While completely changing furniture systems and layouts will make furniture vendors, designers, landlords and brokers happy (if companies take more space), tenants soon may regret such reactionary changes if they (i) impair productivity or unduly alienate employees from others in the company and (ii) impose significant implementation costs.

The health, safety and holistic wellness of the company’s workforce are front and center for every CEO. However, even if everyone sat six feet apart today, it is important to remember most employees would not be allowed in the office today.  It is the pandemic moment and extraordinary precautions have been put in place that aim to protect our health.  This crisis, however, will hopefully recede into the past in the next 12-18 months.  Americans have short memories when it comes to catastrophes and they are likely to revert to known, comfortable, convenient behaviors.

Rushing to execute expensive, permanent workspace changes to accommodate perceived physical distancing imperatives (contrasted with fundamental changes in remote working or outsourcing) may turn out to be bad long-term investments, and they also may unwittingly further drive people to work remotely.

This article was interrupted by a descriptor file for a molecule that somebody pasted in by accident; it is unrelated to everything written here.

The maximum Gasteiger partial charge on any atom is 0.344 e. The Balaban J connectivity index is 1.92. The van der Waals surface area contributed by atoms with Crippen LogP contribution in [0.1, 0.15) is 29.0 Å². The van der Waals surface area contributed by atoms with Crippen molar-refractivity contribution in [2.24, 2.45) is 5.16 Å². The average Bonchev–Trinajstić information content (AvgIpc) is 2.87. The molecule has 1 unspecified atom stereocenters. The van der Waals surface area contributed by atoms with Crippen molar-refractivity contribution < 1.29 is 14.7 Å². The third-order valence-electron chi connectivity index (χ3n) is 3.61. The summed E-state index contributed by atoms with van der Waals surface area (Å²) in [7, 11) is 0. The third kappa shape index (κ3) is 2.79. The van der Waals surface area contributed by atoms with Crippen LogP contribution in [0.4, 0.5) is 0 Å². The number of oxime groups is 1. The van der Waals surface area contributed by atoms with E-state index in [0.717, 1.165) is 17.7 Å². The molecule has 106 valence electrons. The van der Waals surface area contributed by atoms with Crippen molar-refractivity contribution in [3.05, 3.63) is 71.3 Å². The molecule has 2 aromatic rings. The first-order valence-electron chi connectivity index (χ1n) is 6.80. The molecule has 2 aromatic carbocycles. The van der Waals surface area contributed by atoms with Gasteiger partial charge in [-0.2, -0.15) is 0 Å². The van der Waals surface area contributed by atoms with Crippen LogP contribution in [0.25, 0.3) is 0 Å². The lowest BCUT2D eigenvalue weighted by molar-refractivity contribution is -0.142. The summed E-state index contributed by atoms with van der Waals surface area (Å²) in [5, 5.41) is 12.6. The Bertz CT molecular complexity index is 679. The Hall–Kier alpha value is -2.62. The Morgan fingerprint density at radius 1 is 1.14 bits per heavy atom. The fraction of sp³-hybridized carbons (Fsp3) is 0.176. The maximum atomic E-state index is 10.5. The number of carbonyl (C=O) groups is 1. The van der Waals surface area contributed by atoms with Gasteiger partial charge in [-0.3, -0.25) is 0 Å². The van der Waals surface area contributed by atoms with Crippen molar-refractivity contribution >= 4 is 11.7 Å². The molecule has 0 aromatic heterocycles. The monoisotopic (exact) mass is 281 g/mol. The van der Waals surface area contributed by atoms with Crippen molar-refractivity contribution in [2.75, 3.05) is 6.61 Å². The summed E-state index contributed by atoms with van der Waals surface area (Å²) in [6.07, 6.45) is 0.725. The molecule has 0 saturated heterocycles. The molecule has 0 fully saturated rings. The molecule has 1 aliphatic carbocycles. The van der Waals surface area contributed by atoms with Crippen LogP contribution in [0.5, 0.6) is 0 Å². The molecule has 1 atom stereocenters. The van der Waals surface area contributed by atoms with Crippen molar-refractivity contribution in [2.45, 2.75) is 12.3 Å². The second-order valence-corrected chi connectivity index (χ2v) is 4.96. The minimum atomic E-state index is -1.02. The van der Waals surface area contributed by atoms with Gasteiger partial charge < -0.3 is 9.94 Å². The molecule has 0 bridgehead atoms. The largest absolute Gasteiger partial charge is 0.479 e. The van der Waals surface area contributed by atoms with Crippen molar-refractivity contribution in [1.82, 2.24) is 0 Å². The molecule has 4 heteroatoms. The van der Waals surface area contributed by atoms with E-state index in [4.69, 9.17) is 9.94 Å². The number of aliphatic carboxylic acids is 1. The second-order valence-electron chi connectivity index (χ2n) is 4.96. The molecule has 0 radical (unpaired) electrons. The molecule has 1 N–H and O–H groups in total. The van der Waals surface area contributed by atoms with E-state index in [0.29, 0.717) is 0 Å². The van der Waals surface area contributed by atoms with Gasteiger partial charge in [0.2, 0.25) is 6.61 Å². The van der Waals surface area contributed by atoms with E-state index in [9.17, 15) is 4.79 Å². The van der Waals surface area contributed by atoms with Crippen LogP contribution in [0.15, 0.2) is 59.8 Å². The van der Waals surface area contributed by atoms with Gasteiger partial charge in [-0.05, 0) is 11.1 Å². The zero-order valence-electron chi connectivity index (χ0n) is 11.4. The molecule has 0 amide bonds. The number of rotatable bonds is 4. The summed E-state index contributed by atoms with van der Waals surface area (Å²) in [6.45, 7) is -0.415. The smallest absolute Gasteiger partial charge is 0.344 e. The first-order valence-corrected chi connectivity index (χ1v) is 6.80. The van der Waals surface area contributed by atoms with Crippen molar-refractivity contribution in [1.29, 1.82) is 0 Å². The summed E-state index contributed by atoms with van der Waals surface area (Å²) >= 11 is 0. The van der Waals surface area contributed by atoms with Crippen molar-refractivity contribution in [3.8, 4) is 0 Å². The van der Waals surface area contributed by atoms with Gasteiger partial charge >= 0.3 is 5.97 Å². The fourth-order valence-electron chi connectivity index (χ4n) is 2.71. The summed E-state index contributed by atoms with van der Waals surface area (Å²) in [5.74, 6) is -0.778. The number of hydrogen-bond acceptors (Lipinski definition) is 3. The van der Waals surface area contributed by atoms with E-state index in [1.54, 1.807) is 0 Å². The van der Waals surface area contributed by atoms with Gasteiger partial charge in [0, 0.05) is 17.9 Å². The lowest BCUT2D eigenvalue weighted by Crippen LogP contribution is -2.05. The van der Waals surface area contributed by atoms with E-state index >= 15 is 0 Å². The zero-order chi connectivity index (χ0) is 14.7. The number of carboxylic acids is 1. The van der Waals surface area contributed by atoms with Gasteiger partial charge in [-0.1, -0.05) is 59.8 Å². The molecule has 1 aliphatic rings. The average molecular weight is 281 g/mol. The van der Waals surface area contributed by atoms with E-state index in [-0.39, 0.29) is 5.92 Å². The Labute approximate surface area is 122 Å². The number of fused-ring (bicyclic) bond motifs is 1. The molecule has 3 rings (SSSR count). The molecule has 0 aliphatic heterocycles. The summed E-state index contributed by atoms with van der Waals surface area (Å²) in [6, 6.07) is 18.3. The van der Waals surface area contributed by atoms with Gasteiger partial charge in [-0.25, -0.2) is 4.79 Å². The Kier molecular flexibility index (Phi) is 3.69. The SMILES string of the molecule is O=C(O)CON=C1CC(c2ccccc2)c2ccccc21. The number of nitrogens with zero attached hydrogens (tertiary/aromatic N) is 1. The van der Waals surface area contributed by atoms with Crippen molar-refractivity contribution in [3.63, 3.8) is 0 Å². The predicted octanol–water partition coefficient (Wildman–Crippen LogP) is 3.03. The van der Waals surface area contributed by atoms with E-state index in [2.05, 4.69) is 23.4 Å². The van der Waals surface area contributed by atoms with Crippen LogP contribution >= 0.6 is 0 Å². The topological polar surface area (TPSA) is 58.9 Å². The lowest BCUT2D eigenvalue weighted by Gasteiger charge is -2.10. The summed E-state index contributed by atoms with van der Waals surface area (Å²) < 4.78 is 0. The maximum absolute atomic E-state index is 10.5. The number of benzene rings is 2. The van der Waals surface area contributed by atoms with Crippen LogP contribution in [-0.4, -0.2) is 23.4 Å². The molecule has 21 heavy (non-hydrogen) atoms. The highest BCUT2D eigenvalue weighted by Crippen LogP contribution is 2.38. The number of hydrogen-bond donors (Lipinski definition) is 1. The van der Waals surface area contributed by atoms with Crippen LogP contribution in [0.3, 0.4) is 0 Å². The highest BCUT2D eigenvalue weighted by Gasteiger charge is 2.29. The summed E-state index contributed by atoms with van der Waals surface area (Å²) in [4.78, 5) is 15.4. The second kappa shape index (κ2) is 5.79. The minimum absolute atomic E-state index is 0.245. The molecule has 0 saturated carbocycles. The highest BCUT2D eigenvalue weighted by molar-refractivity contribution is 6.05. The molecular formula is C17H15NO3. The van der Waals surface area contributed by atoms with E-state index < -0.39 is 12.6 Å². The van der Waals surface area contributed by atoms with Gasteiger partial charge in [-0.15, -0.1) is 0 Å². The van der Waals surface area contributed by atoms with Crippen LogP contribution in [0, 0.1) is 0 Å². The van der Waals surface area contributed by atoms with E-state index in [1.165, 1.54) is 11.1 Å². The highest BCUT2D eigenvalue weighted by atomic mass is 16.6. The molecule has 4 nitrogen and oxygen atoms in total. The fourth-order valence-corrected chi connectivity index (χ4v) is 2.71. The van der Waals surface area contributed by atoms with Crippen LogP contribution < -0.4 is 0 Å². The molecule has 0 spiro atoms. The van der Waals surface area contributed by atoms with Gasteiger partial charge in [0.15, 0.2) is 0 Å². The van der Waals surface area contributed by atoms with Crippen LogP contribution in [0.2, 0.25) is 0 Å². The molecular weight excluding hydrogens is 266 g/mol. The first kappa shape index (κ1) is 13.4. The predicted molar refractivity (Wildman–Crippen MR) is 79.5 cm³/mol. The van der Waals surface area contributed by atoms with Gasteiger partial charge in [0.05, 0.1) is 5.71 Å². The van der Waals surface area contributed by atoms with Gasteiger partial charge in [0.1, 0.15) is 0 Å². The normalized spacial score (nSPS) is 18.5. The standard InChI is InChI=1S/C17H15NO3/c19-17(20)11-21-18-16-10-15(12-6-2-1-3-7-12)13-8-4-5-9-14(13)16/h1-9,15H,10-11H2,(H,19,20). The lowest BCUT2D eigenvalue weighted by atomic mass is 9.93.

When the government-imposed quarantine is lifted, people will go into the office to authentically collaborate, to interact with their co-workers and be near people — just as B.C. (meaning when COVID-19 vibed as science fiction).  Confining a worker to his or her personal office or isolated workstation is an act of anti-collaboration.  If the workforce cocoons themselves within their own individual space, they will be better off continuing to work from home (especially when the kids are back in school).